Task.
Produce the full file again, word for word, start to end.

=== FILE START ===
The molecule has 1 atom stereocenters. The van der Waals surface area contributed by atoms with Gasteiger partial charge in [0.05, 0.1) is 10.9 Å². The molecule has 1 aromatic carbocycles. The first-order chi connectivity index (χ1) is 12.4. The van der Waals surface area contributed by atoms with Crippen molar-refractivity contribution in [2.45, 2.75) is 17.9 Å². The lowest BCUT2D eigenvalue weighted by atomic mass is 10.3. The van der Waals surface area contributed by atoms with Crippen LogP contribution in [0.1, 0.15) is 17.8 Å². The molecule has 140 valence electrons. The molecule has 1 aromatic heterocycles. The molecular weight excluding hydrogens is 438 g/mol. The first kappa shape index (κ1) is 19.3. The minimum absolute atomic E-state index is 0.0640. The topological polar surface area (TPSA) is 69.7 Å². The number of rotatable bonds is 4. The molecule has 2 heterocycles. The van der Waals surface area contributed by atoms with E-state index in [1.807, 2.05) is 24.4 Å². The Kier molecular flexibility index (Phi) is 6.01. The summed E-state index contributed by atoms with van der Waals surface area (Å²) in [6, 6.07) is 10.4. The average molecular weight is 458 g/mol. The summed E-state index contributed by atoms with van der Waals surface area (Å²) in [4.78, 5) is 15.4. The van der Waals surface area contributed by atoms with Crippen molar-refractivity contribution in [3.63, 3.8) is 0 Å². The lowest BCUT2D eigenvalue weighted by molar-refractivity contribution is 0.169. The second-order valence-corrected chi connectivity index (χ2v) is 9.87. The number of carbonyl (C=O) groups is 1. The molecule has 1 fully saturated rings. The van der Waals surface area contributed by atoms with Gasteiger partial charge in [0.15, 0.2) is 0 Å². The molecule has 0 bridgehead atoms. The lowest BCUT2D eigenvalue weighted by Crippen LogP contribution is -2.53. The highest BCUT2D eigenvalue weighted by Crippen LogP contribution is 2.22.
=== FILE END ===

The molecule has 1 atom stereocenters. The van der Waals surface area contributed by atoms with Gasteiger partial charge in [0.05, 0.1) is 10.9 Å². The molecule has 1 aromatic carbocycles. The first-order chi connectivity index (χ1) is 12.4. The van der Waals surface area contributed by atoms with Crippen molar-refractivity contribution in [2.45, 2.75) is 17.9 Å². The lowest BCUT2D eigenvalue weighted by atomic mass is 10.3. The van der Waals surface area contributed by atoms with Crippen LogP contribution in [0.1, 0.15) is 17.8 Å². The molecule has 140 valence electrons. The molecule has 1 aromatic heterocycles. The molecular weight excluding hydrogens is 438 g/mol. The first kappa shape index (κ1) is 19.3. The minimum absolute atomic E-state index is 0.0640. The topological polar surface area (TPSA) is 69.7 Å². The number of rotatable bonds is 4. The molecule has 2 heterocycles. The van der Waals surface area contributed by atoms with E-state index in [1.807, 2.05) is 24.4 Å². The Kier molecular flexibility index (Phi) is 6.01. The summed E-state index contributed by atoms with van der Waals surface area (Å²) in [6, 6.07) is 10.4. The average molecular weight is 458 g/mol. The summed E-state index contributed by atoms with van der Waals surface area (Å²) in [4.78, 5) is 15.4. The van der Waals surface area contributed by atoms with Crippen molar-refractivity contribution in [3.63, 3.8) is 0 Å². The lowest BCUT2D eigenvalue weighted by molar-refractivity contribution is 0.169. The second-order valence-corrected chi connectivity index (χ2v) is 9.87. The number of carbonyl (C=O) groups is 1. The molecule has 1 fully saturated rings. The van der Waals surface area contributed by atoms with Gasteiger partial charge in [0.15, 0.2) is 0 Å². The molecule has 0 bridgehead atoms. The lowest BCUT2D eigenvalue weighted by Crippen LogP contribution is -2.53. The highest BCUT2D eigenvalue weighted by Crippen LogP contribution is 2.22.